Part of our build your own financial plan series
How to keep more money this tax season? These 10 tips can help.
Want to keep more of your hard-earned money? Tax planning can help.
File on time. The federal filing deadline has been extended for the second year in a row. Submit yours by the new deadline of May 17, 2021, or file for an extension to avoid hefty fees. State tax deadlines may vary, so check with your state’s department of revenue.
Next, keep tabs on changes not only to your situation, but tax rules and laws. A tax professional can help.
Then, use our tax planning worksheet (PDF) to think through potential savings from tax credits and deductions.
Finally, consider these 10 tax-saving strategies for 2021.
Tax-prep tip: Why lower your taxable income? Less income to tax = lower taxes. And that can mean more money in your pocket.
1. Increase retirement account contributions.
Any 401(k) or 403(b) contributions taken from your paycheck on a pre-tax basis reduce your taxable income (that’s the amount of your income the government can tax). Your contributions to a traditional IRA may also be on a pre-tax basis (for those eligible to deduct their contribution) and therefore lower your annual gross income (AGI), too.
Whether you can take a tax deduction depends on how much you make and if you have access to a retirement plan at work. In 2020, the max you could contribute to an IRA stayed at $6,000. Learn more about IRAs.
Navigating your retirement accounts and taxes
|Are you 72 or older?||You didn’t have to take a required minimum distribution (RMD) from your IRAs in 2020 based on the CARES Act, but you will have to in 2021 (and pay tax on it, too).|
|Are you self-employed or have a business?||Consider saving in a SEP or Simple IRA.|
|Consider making a catch-up contribution if you’re 50 or older.||Contribute an additional $6,500 to a 401(k) or 403(b) plan, or $1,000 to an IRA beyond the standard limits.1|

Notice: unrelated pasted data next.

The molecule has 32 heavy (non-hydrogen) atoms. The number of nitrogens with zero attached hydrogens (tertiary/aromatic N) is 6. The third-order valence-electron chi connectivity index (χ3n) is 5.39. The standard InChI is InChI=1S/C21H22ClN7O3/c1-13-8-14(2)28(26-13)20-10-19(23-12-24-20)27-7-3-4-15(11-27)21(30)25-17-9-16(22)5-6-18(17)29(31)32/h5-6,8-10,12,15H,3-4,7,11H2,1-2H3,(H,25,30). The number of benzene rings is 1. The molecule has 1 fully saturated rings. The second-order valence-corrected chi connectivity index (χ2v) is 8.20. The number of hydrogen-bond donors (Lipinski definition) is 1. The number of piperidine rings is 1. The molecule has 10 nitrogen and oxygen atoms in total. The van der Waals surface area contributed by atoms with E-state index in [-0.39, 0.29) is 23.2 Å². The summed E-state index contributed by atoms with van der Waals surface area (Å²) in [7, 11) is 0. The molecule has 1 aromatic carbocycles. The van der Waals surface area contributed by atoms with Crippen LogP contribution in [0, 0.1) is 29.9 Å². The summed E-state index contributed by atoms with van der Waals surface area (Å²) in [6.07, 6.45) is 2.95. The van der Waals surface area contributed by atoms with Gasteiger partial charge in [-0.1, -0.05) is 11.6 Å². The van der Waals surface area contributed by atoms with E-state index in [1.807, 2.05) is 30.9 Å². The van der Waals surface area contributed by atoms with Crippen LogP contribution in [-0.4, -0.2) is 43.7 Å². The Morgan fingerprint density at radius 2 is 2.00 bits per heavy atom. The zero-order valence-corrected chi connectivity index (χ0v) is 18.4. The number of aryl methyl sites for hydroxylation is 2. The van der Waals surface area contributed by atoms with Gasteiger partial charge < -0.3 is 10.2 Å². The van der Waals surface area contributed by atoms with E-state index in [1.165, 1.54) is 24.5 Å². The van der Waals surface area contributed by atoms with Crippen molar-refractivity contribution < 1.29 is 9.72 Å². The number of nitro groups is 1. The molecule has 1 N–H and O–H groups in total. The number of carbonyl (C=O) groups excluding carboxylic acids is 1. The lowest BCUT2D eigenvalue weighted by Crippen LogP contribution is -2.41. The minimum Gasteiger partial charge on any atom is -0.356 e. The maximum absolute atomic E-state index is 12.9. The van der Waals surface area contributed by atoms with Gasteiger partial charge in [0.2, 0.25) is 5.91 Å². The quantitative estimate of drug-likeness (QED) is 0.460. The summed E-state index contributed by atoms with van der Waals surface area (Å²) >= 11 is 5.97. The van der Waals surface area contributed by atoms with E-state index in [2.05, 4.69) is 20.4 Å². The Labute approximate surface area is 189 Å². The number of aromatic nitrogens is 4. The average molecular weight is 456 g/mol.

|Do you want to avoid taxes when you make a withdrawal?||Think about a Roth IRA; you pay taxes now, but enjoy qualified tax-free withdrawals later.2 Take this quiz (PDF) to see if a Roth IRA could be right for you.|
|Are you ready or able to speed up your retirement savings?||Think about bumping up contributions to your 401(k) or 403(b) plan contribution limits vary each year.|
2. Boost your savings in a 529 college savings account.
A 529 plan is a tax-advantaged way to save for education-related expenses. You contribute with after-tax dollars, but earnings are tax-deferred while invested.
More than 30 states plus the District of Columbia offer state income tax deductions or credits for contributions to a 529 college savings plan. Tax benefits differ by state and how much you contribute to a 529 plan during a tax year. Learn more about Tax Benefits for Education (PDF) from the IRS.
3. Contribute to your Health Savings Accounts (HSAs).
This is another one that may be tied to your employee benefits at work. If a high deductible health plan (HDHP) is offered and you choose it for your medical coverage, you can contribute to an HSA to save for out-of-pocket medical expenses not covered by your plan.
There are lots of rules around HSAs, so visit the IRS website to learn more.
4 HSA advantages
|Tax?||Money added isn’t taxed.|
|Growth?||Accounts grow tax-free.|
|Withdrawals?||Withdrawals for qualified medical expenses aren’t taxed.|
|Retirement?||The account can be used in retirement.|
4. Improve your home’s energy efficiency.
The residential energy efficient property credit allows homeowners to claim 30% of the cost of alternative energy equipment (including installation). That eligible equipment includes solar hot water heaters, solar electric equipment, wind turbines, and fuel cell property.
If you do any home efficiency installs, hang onto your receipts. Learn more about energy tax credits on the IRS site.
5. Open a Flexible Spending Account (FSA).
It’s a great way to “pre-save” for expenses you know you’ll have, such as childcare, elder care, medical expenses, or prescriptions. If an FSA is available through your employer, every dollar you put in lowers your taxable income. The money comes out of your paycheck on a pre-tax basis. Then you submit expenses for reimbursement as they occur.